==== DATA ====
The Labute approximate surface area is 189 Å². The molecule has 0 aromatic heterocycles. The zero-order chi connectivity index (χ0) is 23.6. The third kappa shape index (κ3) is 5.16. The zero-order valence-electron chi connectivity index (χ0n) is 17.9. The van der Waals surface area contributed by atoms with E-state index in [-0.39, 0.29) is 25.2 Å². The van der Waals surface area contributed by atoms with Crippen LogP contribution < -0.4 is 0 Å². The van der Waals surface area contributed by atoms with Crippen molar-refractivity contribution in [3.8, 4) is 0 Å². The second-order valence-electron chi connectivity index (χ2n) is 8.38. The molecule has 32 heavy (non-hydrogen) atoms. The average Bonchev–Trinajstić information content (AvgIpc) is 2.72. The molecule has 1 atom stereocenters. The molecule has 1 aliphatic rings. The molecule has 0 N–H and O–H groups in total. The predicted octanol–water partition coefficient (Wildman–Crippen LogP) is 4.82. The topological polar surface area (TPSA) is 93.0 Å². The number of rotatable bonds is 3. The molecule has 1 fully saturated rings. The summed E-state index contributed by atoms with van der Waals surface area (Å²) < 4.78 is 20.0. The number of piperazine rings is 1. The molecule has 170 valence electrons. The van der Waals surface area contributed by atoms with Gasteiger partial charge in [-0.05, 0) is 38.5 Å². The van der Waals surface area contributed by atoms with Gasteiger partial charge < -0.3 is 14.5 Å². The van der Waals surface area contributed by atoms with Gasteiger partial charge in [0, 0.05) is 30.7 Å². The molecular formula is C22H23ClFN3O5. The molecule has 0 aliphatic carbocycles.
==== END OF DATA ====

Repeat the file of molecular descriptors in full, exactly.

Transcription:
The Labute approximate surface area is 189 Å². The molecule has 0 aromatic heterocycles. The zero-order chi connectivity index (χ0) is 23.6. The third kappa shape index (κ3) is 5.16. The zero-order valence-electron chi connectivity index (χ0n) is 17.9. The van der Waals surface area contributed by atoms with E-state index in [-0.39, 0.29) is 25.2 Å². The van der Waals surface area contributed by atoms with Crippen LogP contribution < -0.4 is 0 Å². The van der Waals surface area contributed by atoms with Crippen molar-refractivity contribution in [3.8, 4) is 0 Å². The second-order valence-electron chi connectivity index (χ2n) is 8.38. The molecule has 32 heavy (non-hydrogen) atoms. The average Bonchev–Trinajstić information content (AvgIpc) is 2.72. The molecule has 1 atom stereocenters. The molecule has 1 aliphatic rings. The molecule has 0 N–H and O–H groups in total. The predicted octanol–water partition coefficient (Wildman–Crippen LogP) is 4.82. The topological polar surface area (TPSA) is 93.0 Å². The number of rotatable bonds is 3. The molecule has 1 fully saturated rings. The summed E-state index contributed by atoms with van der Waals surface area (Å²) < 4.78 is 20.0. The number of piperazine rings is 1. The molecule has 170 valence electrons. The van der Waals surface area contributed by atoms with Gasteiger partial charge in [-0.05, 0) is 38.5 Å². The van der Waals surface area contributed by atoms with Gasteiger partial charge < -0.3 is 14.5 Å². The van der Waals surface area contributed by atoms with Gasteiger partial charge in [0, 0.05) is 30.7 Å². The molecular formula is C22H23ClFN3O5. The molecule has 0 aliphatic carbocycles.